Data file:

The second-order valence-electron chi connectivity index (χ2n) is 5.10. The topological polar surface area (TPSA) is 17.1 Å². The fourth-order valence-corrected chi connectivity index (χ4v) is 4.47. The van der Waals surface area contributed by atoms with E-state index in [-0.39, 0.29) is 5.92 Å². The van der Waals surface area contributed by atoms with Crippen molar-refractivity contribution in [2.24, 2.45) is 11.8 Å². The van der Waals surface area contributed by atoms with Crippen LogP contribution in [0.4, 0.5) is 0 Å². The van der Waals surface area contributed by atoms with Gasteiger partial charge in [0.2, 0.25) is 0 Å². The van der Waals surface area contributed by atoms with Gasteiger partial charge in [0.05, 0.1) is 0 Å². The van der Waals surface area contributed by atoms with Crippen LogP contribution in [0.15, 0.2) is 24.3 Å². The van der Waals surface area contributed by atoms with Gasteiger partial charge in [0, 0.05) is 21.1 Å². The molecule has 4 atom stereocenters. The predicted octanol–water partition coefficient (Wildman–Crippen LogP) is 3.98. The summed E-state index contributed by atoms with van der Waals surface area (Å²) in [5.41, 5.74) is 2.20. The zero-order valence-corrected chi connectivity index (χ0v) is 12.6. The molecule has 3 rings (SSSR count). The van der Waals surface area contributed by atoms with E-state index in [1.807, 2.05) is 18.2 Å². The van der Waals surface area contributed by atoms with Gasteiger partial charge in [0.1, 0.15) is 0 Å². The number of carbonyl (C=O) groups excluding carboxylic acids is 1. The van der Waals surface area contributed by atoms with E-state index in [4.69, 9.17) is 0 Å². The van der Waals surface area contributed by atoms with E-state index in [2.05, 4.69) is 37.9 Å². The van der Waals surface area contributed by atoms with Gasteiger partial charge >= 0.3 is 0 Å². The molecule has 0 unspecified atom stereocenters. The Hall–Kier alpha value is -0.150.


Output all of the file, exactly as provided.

The second-order valence-electron chi connectivity index (χ2n) is 5.10. The topological polar surface area (TPSA) is 17.1 Å². The fourth-order valence-corrected chi connectivity index (χ4v) is 4.47. The van der Waals surface area contributed by atoms with E-state index in [-0.39, 0.29) is 5.92 Å². The van der Waals surface area contributed by atoms with Crippen molar-refractivity contribution in [2.24, 2.45) is 11.8 Å². The van der Waals surface area contributed by atoms with Crippen LogP contribution in [0.4, 0.5) is 0 Å². The van der Waals surface area contributed by atoms with Gasteiger partial charge in [0.2, 0.25) is 0 Å². The van der Waals surface area contributed by atoms with Gasteiger partial charge in [0.05, 0.1) is 0 Å². The van der Waals surface area contributed by atoms with Crippen LogP contribution in [0.15, 0.2) is 24.3 Å². The van der Waals surface area contributed by atoms with Gasteiger partial charge in [0, 0.05) is 21.1 Å². The molecule has 4 atom stereocenters. The predicted octanol–water partition coefficient (Wildman–Crippen LogP) is 3.98. The summed E-state index contributed by atoms with van der Waals surface area (Å²) in [5.41, 5.74) is 2.20. The zero-order valence-corrected chi connectivity index (χ0v) is 12.6. The molecule has 3 rings (SSSR count). The van der Waals surface area contributed by atoms with E-state index in [1.807, 2.05) is 18.2 Å². The van der Waals surface area contributed by atoms with Gasteiger partial charge in [0.1, 0.15) is 0 Å². The number of carbonyl (C=O) groups excluding carboxylic acids is 1. The van der Waals surface area contributed by atoms with E-state index in [4.69, 9.17) is 0 Å². The van der Waals surface area contributed by atoms with E-state index in [2.05, 4.69) is 37.9 Å². The van der Waals surface area contributed by atoms with Gasteiger partial charge >= 0.3 is 0 Å². The molecule has 0 unspecified atom stereocenters. The Hall–Kier alpha value is -0.150.